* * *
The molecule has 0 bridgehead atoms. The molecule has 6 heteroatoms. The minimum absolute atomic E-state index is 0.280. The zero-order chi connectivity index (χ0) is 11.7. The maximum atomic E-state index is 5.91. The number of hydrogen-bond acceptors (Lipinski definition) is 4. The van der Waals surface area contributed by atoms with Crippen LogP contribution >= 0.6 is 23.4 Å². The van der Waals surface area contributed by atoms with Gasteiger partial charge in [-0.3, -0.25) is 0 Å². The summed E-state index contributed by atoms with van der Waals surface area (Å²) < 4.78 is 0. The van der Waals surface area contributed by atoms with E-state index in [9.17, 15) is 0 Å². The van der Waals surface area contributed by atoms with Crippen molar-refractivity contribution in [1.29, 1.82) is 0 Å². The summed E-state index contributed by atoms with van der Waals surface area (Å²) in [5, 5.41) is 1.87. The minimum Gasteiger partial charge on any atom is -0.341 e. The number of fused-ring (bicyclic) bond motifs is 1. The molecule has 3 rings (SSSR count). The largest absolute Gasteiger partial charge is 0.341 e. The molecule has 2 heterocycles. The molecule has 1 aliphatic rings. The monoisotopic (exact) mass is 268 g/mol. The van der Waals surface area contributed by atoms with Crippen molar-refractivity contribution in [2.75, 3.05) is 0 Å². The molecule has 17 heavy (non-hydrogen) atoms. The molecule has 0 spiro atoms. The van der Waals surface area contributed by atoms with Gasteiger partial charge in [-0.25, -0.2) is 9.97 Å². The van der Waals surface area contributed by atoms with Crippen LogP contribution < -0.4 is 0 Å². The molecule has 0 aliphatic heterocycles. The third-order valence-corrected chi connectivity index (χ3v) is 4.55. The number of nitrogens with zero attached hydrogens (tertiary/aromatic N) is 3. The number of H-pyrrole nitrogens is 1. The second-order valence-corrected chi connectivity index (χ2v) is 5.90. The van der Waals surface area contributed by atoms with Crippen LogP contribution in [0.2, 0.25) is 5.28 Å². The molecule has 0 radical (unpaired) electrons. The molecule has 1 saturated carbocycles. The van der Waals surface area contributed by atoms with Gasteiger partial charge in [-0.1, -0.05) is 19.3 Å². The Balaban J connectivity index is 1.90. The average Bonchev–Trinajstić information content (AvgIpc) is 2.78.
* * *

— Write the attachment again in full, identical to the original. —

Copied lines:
The molecule has 0 bridgehead atoms. The molecule has 6 heteroatoms. The minimum absolute atomic E-state index is 0.280. The zero-order chi connectivity index (χ0) is 11.7. The maximum atomic E-state index is 5.91. The number of hydrogen-bond acceptors (Lipinski definition) is 4. The van der Waals surface area contributed by atoms with Crippen LogP contribution >= 0.6 is 23.4 Å². The van der Waals surface area contributed by atoms with Gasteiger partial charge in [-0.3, -0.25) is 0 Å². The summed E-state index contributed by atoms with van der Waals surface area (Å²) < 4.78 is 0. The van der Waals surface area contributed by atoms with E-state index in [9.17, 15) is 0 Å². The van der Waals surface area contributed by atoms with Crippen molar-refractivity contribution in [1.29, 1.82) is 0 Å². The summed E-state index contributed by atoms with van der Waals surface area (Å²) in [5, 5.41) is 1.87. The minimum Gasteiger partial charge on any atom is -0.341 e. The number of fused-ring (bicyclic) bond motifs is 1. The molecule has 3 rings (SSSR count). The largest absolute Gasteiger partial charge is 0.341 e. The molecule has 2 heterocycles. The molecule has 1 aliphatic rings. The monoisotopic (exact) mass is 268 g/mol. The van der Waals surface area contributed by atoms with Crippen molar-refractivity contribution in [2.75, 3.05) is 0 Å². The molecule has 17 heavy (non-hydrogen) atoms. The molecule has 0 spiro atoms. The van der Waals surface area contributed by atoms with Gasteiger partial charge in [-0.25, -0.2) is 9.97 Å². The van der Waals surface area contributed by atoms with Crippen LogP contribution < -0.4 is 0 Å². The molecule has 0 aliphatic heterocycles. The third-order valence-corrected chi connectivity index (χ3v) is 4.55. The number of nitrogens with zero attached hydrogens (tertiary/aromatic N) is 3. The number of H-pyrrole nitrogens is 1. The second-order valence-corrected chi connectivity index (χ2v) is 5.90. The van der Waals surface area contributed by atoms with Crippen LogP contribution in [0.2, 0.25) is 5.28 Å². The molecule has 0 radical (unpaired) electrons. The molecule has 1 saturated carbocycles. The van der Waals surface area contributed by atoms with Gasteiger partial charge in [-0.1, -0.05) is 19.3 Å². The Balaban J connectivity index is 1.90. The average Bonchev–Trinajstić information content (AvgIpc) is 2.78.